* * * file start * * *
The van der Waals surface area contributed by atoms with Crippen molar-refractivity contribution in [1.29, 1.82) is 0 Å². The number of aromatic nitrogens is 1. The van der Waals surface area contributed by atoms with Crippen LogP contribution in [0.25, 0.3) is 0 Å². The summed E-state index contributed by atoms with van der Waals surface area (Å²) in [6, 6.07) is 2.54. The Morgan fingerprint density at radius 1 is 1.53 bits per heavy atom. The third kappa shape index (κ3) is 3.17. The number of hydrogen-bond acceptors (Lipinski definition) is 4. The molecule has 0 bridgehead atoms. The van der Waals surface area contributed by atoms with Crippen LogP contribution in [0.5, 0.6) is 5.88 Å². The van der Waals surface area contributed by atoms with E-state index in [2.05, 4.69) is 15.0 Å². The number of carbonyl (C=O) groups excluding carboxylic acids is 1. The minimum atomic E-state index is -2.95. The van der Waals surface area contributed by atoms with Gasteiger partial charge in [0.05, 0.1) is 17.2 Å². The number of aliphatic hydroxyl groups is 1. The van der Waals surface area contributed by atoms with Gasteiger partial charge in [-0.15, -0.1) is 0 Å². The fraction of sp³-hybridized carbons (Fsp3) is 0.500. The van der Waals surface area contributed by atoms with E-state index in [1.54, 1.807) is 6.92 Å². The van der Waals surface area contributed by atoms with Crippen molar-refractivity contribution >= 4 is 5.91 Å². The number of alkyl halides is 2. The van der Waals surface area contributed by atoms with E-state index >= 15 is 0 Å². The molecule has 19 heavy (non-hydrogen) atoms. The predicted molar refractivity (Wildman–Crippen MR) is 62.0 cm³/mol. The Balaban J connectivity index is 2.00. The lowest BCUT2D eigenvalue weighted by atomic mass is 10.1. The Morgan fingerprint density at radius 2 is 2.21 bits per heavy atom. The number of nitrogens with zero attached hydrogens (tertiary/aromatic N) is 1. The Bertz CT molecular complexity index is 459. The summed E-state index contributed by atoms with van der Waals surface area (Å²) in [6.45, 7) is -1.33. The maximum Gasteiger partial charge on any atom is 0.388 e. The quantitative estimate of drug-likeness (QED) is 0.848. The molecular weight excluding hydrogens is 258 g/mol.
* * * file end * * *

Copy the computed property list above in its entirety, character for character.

The van der Waals surface area contributed by atoms with Crippen molar-refractivity contribution in [1.29, 1.82) is 0 Å². The number of aromatic nitrogens is 1. The van der Waals surface area contributed by atoms with Crippen LogP contribution in [0.25, 0.3) is 0 Å². The summed E-state index contributed by atoms with van der Waals surface area (Å²) in [6, 6.07) is 2.54. The Morgan fingerprint density at radius 1 is 1.53 bits per heavy atom. The third kappa shape index (κ3) is 3.17. The number of hydrogen-bond acceptors (Lipinski definition) is 4. The molecule has 0 bridgehead atoms. The van der Waals surface area contributed by atoms with Crippen LogP contribution in [0.5, 0.6) is 5.88 Å². The van der Waals surface area contributed by atoms with E-state index in [2.05, 4.69) is 15.0 Å². The number of carbonyl (C=O) groups excluding carboxylic acids is 1. The minimum atomic E-state index is -2.95. The van der Waals surface area contributed by atoms with Gasteiger partial charge in [0.05, 0.1) is 17.2 Å². The number of aliphatic hydroxyl groups is 1. The van der Waals surface area contributed by atoms with Gasteiger partial charge in [-0.15, -0.1) is 0 Å². The fraction of sp³-hybridized carbons (Fsp3) is 0.500. The van der Waals surface area contributed by atoms with E-state index in [1.54, 1.807) is 6.92 Å². The van der Waals surface area contributed by atoms with Crippen molar-refractivity contribution >= 4 is 5.91 Å². The number of alkyl halides is 2. The van der Waals surface area contributed by atoms with E-state index >= 15 is 0 Å². The molecule has 19 heavy (non-hydrogen) atoms. The predicted molar refractivity (Wildman–Crippen MR) is 62.0 cm³/mol. The Balaban J connectivity index is 2.00. The lowest BCUT2D eigenvalue weighted by atomic mass is 10.1. The Morgan fingerprint density at radius 2 is 2.21 bits per heavy atom. The number of nitrogens with zero attached hydrogens (tertiary/aromatic N) is 1. The Bertz CT molecular complexity index is 459. The summed E-state index contributed by atoms with van der Waals surface area (Å²) in [6.45, 7) is -1.33. The maximum Gasteiger partial charge on any atom is 0.388 e. The quantitative estimate of drug-likeness (QED) is 0.848. The molecular weight excluding hydrogens is 258 g/mol.